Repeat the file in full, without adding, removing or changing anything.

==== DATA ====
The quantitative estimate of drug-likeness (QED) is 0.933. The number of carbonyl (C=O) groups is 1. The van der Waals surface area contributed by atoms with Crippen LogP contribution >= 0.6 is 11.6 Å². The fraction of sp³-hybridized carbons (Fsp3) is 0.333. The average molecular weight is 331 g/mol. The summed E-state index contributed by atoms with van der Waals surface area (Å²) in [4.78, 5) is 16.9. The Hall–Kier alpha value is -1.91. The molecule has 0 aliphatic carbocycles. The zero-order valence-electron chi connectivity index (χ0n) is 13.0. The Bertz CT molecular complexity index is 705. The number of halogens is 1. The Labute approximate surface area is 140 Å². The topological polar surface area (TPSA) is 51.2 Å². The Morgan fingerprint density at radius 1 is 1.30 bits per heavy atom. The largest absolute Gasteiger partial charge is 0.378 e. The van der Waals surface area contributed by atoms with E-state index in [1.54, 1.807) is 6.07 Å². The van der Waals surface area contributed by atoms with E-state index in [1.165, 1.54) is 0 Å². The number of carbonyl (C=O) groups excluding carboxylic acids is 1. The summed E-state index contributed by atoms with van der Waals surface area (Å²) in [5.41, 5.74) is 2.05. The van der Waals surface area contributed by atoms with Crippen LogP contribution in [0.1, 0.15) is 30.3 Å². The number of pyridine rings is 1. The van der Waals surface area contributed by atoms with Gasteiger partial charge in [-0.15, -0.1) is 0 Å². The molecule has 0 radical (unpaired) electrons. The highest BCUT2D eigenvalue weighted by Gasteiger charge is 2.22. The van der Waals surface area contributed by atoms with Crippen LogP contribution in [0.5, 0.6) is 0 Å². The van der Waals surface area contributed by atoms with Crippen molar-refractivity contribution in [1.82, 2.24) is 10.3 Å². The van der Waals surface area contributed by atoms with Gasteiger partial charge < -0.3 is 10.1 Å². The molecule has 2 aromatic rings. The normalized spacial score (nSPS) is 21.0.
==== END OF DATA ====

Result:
The quantitative estimate of drug-likeness (QED) is 0.933. The number of carbonyl (C=O) groups is 1. The van der Waals surface area contributed by atoms with Crippen LogP contribution >= 0.6 is 11.6 Å². The fraction of sp³-hybridized carbons (Fsp3) is 0.333. The average molecular weight is 331 g/mol. The summed E-state index contributed by atoms with van der Waals surface area (Å²) in [4.78, 5) is 16.9. The Hall–Kier alpha value is -1.91. The molecule has 0 aliphatic carbocycles. The zero-order valence-electron chi connectivity index (χ0n) is 13.0. The Bertz CT molecular complexity index is 705. The number of halogens is 1. The Labute approximate surface area is 140 Å². The topological polar surface area (TPSA) is 51.2 Å². The Morgan fingerprint density at radius 1 is 1.30 bits per heavy atom. The largest absolute Gasteiger partial charge is 0.378 e. The van der Waals surface area contributed by atoms with E-state index in [1.54, 1.807) is 6.07 Å². The van der Waals surface area contributed by atoms with E-state index in [1.165, 1.54) is 0 Å². The number of carbonyl (C=O) groups excluding carboxylic acids is 1. The summed E-state index contributed by atoms with van der Waals surface area (Å²) in [5.41, 5.74) is 2.05. The van der Waals surface area contributed by atoms with Crippen LogP contribution in [0.1, 0.15) is 30.3 Å². The number of pyridine rings is 1. The van der Waals surface area contributed by atoms with Gasteiger partial charge in [-0.15, -0.1) is 0 Å². The molecule has 0 radical (unpaired) electrons. The highest BCUT2D eigenvalue weighted by Gasteiger charge is 2.22. The van der Waals surface area contributed by atoms with Crippen LogP contribution in [0.5, 0.6) is 0 Å². The van der Waals surface area contributed by atoms with Crippen molar-refractivity contribution in [1.82, 2.24) is 10.3 Å². The van der Waals surface area contributed by atoms with Gasteiger partial charge < -0.3 is 10.1 Å². The molecule has 2 aromatic rings. The normalized spacial score (nSPS) is 21.0.